Features » Metroplus

Updated: July 5, 2010 20:18 IST

Celebrating freedom

Catherine Rhea Roy
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The two-day Festival of Freedom reinforced the voice of the LGBT community

It has been a year since the love that dared not speak its name was given a voice, and the LGBT community all around the country celebrates this Movement of Love. Namma Bengalooru did some sakkath majja-making in the two-day long Festival of Freedom. The festivities began on July 1 with a concert by classical singers Sumathy and Akkai.

Sumathy who is also a playwright and activist sang Meera bhajans and Akkai who works with Sangama, an organisation that works for the LGBT people performed a song that she composed especially for the occasion. “I am very happy to be here today, to celebrate my freedom, my sexuality, my attraction…” said Akkai before she started her song in which she saluted the nation, Justice Shah and Muralidharan and the Delhi High Court judges.Chitra and Deepu who are a part of the Lesbit Troupe sang Tamil film songs and an added treat was an impromptu jig, courtesy Chitra.

New-York based singer and song-writer Rebecca Miller was the surprise entry of the evening. “Just because of what we are celebrating I thought I'd sing two love songs,” she said. Her performance was followed by the highly-anticipated Fatimah Loren.

A complete entertainer, Fatimah owned the stage and won the audience over with her songs and moves. Special mention must be made of her song “Heaven in the Hood” that added to the already thriving mood. Every song of hers came with a message, and “Heaven in the Hood” spoke about where she grew up and how she wanted to bring heaven there.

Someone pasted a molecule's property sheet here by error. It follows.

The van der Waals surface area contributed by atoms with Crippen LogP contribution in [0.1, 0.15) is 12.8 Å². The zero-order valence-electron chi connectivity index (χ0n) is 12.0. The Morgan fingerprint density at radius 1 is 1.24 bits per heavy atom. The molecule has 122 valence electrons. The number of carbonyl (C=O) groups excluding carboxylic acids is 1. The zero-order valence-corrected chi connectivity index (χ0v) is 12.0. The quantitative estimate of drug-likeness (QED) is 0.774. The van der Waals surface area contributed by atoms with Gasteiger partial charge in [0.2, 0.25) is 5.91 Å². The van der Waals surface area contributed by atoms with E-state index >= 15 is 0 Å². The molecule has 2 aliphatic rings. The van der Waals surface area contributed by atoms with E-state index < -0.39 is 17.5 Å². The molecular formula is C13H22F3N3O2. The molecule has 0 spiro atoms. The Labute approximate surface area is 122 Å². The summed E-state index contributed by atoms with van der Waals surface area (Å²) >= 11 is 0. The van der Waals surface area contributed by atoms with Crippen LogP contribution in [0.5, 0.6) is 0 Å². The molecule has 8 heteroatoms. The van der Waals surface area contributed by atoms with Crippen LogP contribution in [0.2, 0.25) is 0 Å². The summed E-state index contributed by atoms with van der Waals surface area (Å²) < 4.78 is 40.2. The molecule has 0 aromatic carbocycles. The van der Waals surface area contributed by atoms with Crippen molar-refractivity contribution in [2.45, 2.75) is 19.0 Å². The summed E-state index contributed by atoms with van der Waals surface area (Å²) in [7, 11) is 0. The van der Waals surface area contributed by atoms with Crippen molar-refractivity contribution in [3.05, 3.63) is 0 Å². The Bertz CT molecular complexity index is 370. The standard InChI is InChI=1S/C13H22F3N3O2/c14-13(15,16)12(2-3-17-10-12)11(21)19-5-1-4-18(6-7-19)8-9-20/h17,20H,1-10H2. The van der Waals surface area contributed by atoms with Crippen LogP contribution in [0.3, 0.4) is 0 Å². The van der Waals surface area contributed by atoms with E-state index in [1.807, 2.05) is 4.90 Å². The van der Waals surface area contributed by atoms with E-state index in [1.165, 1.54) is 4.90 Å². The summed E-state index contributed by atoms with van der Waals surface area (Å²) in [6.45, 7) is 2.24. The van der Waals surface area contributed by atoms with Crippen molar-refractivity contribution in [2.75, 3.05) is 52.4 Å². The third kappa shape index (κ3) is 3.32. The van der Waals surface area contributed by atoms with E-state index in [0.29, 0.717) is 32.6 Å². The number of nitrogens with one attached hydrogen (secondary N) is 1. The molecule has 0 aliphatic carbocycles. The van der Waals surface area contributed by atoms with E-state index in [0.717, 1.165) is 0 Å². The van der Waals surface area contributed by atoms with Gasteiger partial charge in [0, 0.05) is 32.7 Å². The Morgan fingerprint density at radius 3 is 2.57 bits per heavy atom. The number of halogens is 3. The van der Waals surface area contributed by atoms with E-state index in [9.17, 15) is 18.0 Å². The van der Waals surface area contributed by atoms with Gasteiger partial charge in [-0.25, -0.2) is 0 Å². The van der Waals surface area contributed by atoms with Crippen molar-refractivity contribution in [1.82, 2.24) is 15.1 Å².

The concert was only the beginning of the festival. On July 2, there were speeches by guests that included former MP Prema Cariappa, actress Arundathi Nag, and Kannada writer Prof. Banjagare Jayaprakash, testimonies from people from various backgrounds and who belonged to the LGBT community.

There was also a book release by actress and activist A. Revathy. The book, “The Truth About Me”, is the autobiography of a hijra who fought ridicule, persecution and violence in search of dignity.

In a tribute to Justice Shah and Muralidhar for striking down section 377 a gay man wrote, “As a gay man, I owe you and Justice Muralidhar a lot for striking down Sec. 377. I remember how I felt that night. I was not thinking “sodomy is legal”, I was thinking “I'm legal”! Sec. 377 had criminalised me as a person, my deepest most innocent desires. Your ruling gave me freedom. That is a lot to get from one single court case.”

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